Spray rails are often held out as the only option for drying out a wet boat’s ride, but do they really help? Is it worth the expense and installation time? These are questions I hear a lot from the owners of 16′ to 20-something outboard boats.
I owned a 16′ years ago which I added spray rails to, and found that it did make a major difference. In fact, I think spray was cut by 60 or 70 percent. And a friend of mine owns the 21′ pictured here, which also had spray rails added. His estimation? A wetness reduction of 50 percent or so.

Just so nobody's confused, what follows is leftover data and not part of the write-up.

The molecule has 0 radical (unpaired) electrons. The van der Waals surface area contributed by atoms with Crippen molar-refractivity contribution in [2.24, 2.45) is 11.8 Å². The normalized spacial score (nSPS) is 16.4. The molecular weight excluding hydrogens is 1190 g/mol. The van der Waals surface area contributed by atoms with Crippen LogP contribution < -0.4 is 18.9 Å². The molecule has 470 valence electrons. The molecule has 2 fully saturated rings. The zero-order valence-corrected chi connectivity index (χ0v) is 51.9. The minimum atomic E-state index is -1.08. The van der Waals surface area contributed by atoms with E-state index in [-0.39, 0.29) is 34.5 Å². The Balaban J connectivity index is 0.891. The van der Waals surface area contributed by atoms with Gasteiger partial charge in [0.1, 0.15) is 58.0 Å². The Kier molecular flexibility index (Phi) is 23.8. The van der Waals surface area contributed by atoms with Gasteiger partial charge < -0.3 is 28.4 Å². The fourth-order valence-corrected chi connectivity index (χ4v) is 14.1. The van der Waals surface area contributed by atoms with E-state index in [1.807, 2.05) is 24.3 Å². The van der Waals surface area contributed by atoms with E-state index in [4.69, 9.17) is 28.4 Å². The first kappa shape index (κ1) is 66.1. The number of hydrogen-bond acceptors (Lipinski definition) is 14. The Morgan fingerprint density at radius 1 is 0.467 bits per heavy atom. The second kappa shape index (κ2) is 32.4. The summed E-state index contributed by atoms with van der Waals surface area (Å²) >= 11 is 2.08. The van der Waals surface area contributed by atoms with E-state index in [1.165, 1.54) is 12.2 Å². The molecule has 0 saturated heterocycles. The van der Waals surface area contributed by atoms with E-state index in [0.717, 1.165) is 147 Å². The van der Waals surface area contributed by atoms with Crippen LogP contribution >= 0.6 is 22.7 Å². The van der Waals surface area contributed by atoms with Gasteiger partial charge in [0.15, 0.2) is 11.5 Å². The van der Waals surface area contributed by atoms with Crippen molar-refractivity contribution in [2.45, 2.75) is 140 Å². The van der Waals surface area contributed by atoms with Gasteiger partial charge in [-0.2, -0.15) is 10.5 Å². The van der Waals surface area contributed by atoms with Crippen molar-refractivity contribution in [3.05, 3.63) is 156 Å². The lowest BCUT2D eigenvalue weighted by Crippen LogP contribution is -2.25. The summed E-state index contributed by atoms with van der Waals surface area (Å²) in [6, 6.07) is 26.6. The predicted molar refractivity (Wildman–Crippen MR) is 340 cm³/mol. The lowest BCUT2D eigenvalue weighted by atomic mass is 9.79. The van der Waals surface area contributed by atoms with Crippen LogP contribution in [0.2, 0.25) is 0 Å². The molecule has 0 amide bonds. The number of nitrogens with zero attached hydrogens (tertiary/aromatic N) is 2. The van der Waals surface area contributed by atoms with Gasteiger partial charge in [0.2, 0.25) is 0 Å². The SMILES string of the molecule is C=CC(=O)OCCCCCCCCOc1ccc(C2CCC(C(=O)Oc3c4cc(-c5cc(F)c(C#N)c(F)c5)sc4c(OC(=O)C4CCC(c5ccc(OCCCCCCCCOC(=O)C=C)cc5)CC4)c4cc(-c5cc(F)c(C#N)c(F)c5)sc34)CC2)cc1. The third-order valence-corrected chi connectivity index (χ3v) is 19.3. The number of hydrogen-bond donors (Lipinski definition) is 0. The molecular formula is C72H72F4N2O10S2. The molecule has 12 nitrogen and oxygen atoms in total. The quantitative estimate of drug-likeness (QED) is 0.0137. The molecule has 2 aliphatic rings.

The next question I often hear relating to spray rails: do I have to drill holes in my boat to mount them? While some rails are bolted in place, the answer to this question is a resounding “no.” The rails I installed (Smart Rails) came with adhesive pre-applied to them, and all I had to do was clean off the hull with a solvent, peel off the liner, and press the rails in place. Amazingly, this stuff actually held… until it didn’t. The sticky-back lasted for about four seasons, then one of the rails pulled free from the fiberglass. A bead of 3M 5200 adhesive/sealant made it secure once more, and for the next three years there were no problems. That may not be a perfect record, but it’s pretty darn good – and a whole lot better then drilling holes down the side of your boat. So if a wet ride plagues your small boat, consider adding rails. They do make a world of difference, and yes, it is worth the time and money.